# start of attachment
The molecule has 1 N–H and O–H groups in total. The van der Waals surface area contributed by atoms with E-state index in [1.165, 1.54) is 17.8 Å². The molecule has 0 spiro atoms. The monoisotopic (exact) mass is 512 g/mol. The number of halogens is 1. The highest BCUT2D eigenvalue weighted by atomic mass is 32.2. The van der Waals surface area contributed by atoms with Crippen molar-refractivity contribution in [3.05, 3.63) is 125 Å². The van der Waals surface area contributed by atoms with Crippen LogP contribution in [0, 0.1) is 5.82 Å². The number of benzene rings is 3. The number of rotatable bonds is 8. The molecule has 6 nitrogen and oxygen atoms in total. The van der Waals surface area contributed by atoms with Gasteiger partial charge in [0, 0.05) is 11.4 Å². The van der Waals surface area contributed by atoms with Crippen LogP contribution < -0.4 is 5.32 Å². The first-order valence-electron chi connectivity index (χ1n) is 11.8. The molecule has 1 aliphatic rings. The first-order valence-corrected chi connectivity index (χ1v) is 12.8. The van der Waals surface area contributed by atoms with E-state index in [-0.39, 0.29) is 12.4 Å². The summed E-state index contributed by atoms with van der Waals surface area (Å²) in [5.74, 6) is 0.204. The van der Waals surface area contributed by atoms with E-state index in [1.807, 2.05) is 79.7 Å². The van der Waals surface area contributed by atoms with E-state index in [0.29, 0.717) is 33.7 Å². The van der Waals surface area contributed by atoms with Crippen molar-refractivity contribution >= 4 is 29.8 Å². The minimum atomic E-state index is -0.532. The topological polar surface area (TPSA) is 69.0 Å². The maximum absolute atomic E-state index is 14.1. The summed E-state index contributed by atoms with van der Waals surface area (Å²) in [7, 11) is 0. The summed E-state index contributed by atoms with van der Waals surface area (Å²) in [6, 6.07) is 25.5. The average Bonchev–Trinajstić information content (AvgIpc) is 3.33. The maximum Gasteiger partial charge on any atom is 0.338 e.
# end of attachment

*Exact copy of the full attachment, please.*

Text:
The molecule has 1 N–H and O–H groups in total. The van der Waals surface area contributed by atoms with E-state index in [1.165, 1.54) is 17.8 Å². The molecule has 0 spiro atoms. The monoisotopic (exact) mass is 512 g/mol. The number of halogens is 1. The highest BCUT2D eigenvalue weighted by atomic mass is 32.2. The van der Waals surface area contributed by atoms with Crippen molar-refractivity contribution in [3.05, 3.63) is 125 Å². The van der Waals surface area contributed by atoms with Crippen LogP contribution in [0, 0.1) is 5.82 Å². The number of benzene rings is 3. The number of rotatable bonds is 8. The molecule has 6 nitrogen and oxygen atoms in total. The van der Waals surface area contributed by atoms with Gasteiger partial charge in [0, 0.05) is 11.4 Å². The van der Waals surface area contributed by atoms with Crippen LogP contribution < -0.4 is 5.32 Å². The first-order valence-electron chi connectivity index (χ1n) is 11.8. The molecule has 1 aliphatic rings. The first-order valence-corrected chi connectivity index (χ1v) is 12.8. The van der Waals surface area contributed by atoms with E-state index in [-0.39, 0.29) is 12.4 Å². The summed E-state index contributed by atoms with van der Waals surface area (Å²) in [5.74, 6) is 0.204. The van der Waals surface area contributed by atoms with E-state index in [1.807, 2.05) is 79.7 Å². The van der Waals surface area contributed by atoms with E-state index in [0.29, 0.717) is 33.7 Å². The van der Waals surface area contributed by atoms with Crippen molar-refractivity contribution >= 4 is 29.8 Å². The minimum atomic E-state index is -0.532. The topological polar surface area (TPSA) is 69.0 Å². The maximum absolute atomic E-state index is 14.1. The summed E-state index contributed by atoms with van der Waals surface area (Å²) in [7, 11) is 0. The summed E-state index contributed by atoms with van der Waals surface area (Å²) in [6, 6.07) is 25.5. The average Bonchev–Trinajstić information content (AvgIpc) is 3.33. The maximum Gasteiger partial charge on any atom is 0.338 e.